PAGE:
Publisher’s Book Description

I’m your protagonist—Reshma Kapoor—and if you have the free time to read this book, then you’re probably nothing like me.

Reshma is a college counselor’s dream. She’s the top-ranked senior at her ultra-competitive Silicon Valley high school, with a spotless academic record and a long roster of extracurriculars. But there are plenty of perfect students in the country, and if Reshma wants to get into Stanford, and into med school after that, she needs the hook to beat them all.

What’s a habitual over-achiever to do? Land herself a literary agent, of course. Which is exactly what Reshma does after agent Linda Montrose spots an article she wrote for Huffington Post. Linda wants to represent Reshma, and, with her new agent’s help scoring a book deal, Reshma knows she’ll finally have the key to Stanford.

But she’s convinced no one would want to read a novel about a study machine like her. To make herself a more relatable protagonist, she must start doing all the regular American girl stuff she normally ignores. For starters, she has to make a friend, then get a boyfriend. And she’s already planned the perfect ending: after struggling for three hundred pages with her own perfectionism, Reshma will learn that meaningful relationships can be more important than success—a character arc librarians and critics alike will enjoy.

Of course, even with a mastermind like Reshma in charge, things can’t always go as planned. And when the valedictorian spot begins to slip from her grasp, she’ll have to decide just how far she’ll go for that satisfying ending. (Note: It’s pretty far.) (August 2, 2016 from Disney Hyperion)

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Seven Days of You by Cecilia Vinesse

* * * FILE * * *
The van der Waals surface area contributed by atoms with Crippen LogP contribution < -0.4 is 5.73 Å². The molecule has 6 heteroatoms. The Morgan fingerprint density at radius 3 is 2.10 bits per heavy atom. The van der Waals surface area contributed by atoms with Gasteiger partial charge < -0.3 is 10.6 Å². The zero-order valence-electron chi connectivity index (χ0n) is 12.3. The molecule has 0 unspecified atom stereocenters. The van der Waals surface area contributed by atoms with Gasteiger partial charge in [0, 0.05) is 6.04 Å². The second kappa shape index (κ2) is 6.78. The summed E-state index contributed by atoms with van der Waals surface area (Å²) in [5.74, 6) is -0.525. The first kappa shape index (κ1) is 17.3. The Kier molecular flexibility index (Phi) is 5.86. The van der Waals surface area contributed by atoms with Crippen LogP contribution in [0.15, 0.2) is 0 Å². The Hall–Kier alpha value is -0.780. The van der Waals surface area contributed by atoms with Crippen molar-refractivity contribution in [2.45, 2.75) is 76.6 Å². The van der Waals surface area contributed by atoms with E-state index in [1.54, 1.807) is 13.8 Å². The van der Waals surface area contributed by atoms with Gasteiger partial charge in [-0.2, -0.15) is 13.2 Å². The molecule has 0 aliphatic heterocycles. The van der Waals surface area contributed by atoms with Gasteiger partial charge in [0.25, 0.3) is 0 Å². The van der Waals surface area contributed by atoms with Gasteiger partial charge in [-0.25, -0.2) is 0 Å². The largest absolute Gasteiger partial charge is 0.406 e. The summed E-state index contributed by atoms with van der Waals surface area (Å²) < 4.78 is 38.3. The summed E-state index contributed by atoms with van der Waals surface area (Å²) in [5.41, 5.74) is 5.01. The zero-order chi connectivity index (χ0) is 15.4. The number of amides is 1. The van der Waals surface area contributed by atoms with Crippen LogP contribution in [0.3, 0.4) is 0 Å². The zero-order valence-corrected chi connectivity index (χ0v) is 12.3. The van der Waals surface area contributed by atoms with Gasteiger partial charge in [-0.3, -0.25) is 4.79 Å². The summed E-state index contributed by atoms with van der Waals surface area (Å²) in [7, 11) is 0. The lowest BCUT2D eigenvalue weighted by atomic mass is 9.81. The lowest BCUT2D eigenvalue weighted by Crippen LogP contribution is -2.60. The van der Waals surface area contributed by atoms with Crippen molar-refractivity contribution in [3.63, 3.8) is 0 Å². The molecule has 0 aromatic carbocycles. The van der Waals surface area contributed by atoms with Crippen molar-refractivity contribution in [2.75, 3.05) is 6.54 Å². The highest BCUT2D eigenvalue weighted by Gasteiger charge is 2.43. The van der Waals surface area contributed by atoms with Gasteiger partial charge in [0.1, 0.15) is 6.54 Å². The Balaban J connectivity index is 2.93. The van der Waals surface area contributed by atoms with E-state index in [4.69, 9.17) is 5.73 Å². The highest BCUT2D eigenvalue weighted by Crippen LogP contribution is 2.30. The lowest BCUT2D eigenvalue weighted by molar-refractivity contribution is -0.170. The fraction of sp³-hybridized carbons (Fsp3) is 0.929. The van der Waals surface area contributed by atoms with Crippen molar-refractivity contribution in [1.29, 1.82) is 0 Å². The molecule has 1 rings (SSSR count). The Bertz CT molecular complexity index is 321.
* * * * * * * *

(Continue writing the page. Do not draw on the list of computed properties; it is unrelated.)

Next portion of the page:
Publisher’s Book Description

Sophia has seven days left in Tokyo before she moves back to the States. Seven days to say good-bye to the electric city, her wild best friend, and the boy she’s harbored a semi-secret crush on for years. Seven perfect days…until Jamie Foster-Collins moves back to Japan and ruins everything.

Jamie and Sophia have a history of heartbreak, and the last thing Sophia wants is for him to steal her leaving thunder with his stupid arriving thunder. Yet as the week counts down, the relationships she thought were stable begin to explode around her. And Jamie is the one who helps her pick up the pieces. Sophia is forced to admit she may have misjudged Jamie, but can their seven short days of Tokyo adventures end in anything but good-bye? (March 7, 2017 from Little, Brown Books for Young Readers)

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Three Dark Crowns by Kendara Blake

Publisher’s Book Description

Every generation on the island of Fennbirn, a set of triplets is born: three queens, all equal heirs to the crown and each possessor of a coveted magic. Mirabella is a fierce elemental, able to spark hungry flames or vicious storms at the snap of her fingers. Katharine is a poisoner, one who can ingest the deadliest poisons without so much as a stomachache. Arsinoe, a naturalist, is said to have the ability to bloom the reddest rose and control the fiercest of lions.